The answer to that question lies in a right understanding of the cause of their indifference, and in an adjustment of methods in work so that there may be co-operation with the Spirit in following the divine program in soul-winning. True Evangelism, pp. 53,54.

The saving work of the Spirit through the sent ones

Yes, the Spirit has come to comfort; but one of the primary reasons for His coming is the saving of souls for God's glory. Thus, in John 16:8, we read, "And He [the Holy Spirit], when He comes, will convict the world concerning sin, and righteousness, and judgment [incidentally, this is the only reference which mentions the Spirit's activity and ministry with respect to the world]." Now, the question is this: In what sense does the Spirit fulfil this particular ministry? How does He carry on this convicting work? I suggest to you that it is through our witnessing, our evangelizing, as we fulfil the mandate to take the Gospel into all the world. It is in that context that the Spirit fulfils His primary ministry of glorifying Christ through His work of convicting sinners. The term 'convict' has the idea of exposing, rebuking, reproving.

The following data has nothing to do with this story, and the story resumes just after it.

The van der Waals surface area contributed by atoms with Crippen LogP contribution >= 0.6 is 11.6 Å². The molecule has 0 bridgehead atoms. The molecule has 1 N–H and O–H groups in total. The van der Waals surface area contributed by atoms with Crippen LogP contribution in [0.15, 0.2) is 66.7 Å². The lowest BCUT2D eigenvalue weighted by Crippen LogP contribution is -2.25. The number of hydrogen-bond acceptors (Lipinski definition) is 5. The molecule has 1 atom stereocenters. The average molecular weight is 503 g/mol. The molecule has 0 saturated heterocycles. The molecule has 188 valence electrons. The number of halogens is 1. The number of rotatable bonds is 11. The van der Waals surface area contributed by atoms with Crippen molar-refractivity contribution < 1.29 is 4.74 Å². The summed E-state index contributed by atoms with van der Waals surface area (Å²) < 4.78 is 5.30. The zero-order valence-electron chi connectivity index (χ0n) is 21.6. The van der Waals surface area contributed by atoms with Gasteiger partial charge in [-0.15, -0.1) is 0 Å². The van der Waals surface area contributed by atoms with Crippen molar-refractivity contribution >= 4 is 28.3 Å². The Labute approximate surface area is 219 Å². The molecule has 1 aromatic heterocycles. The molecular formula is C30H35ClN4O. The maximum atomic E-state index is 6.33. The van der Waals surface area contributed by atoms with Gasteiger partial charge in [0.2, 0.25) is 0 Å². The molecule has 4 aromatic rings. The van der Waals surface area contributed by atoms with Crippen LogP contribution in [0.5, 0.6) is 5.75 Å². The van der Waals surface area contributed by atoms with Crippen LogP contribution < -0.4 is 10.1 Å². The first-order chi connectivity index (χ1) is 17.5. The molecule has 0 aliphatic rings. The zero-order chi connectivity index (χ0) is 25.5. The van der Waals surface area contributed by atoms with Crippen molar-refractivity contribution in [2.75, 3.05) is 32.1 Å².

In John 16:9, Jesus gives the rationale, or the basis, for this particular kind of convicting activity which is to be performed by the Spirit. First, the Spirit convicts the world concerning sin – "Concerning sin, because they do not believe in Me." There is a need to believe in the person and work of Jesus Christ. John 8:23 reads, "And He [Jesus] was saying to them, 'You are from below, I am from above; you are of this world, I am not of this world. I said therefore to you, that you shall die in your sins; for unless you believe that I am He, you shall die in your sins.'" The cardinal sin of humankind is not to believe in Jesus Christ as the Son of God and the Saviour of the world; and the Spirit is pleased to convict sinners of this horrendous unbelief. Belief in Jesus is at the heart of the Gospel, and the sine qua non of salvation. Now, the Spirit, through our witnessing ministry, is pleased to awaken sinners to the fact that they are living in unbelief, that they need to put their faith in Christ. Second, the Spirit convicts the world of righteousness – "and concerning righteousness, because I go to the Father, and you no longer behold Me" (v. 11). What is the connection of the conviction of righteousness and Christ returning to the Father? How is the latter statement a rationale or basis for the former one? Well, we have Christ's own righteousness primarily in view here (that is the only way we can make sense of what follows in this passage). Now, admittedly, the logical structure of the language is not patently clear here because the parallel symmetry of the three statements breaks down. There is, on the one hand, a negative emphasis, the convicting of judgment – the world is to be judged; the convicting of sin – the world is in sin; and on the other hand, a positive emphasis, the convicting of righteousness, but the world does not have righteousness. Rather, the Spirit will convict concerning the need for righteousness on grounds of the righteousness of Christ. Jesus came into the world to fulfil the Law. He became the sin-bearer and He absorbed the wrath of God; and it is on the basis of His perfect obedience, and thus His perfect righteousness, that we may even have righteousness – an imputed righteousness. It is because He was raised from the dead and ascended on high, having accomplished atonement, that justification is possible for sinners – "because I go to the Father, and you no longer behold Me."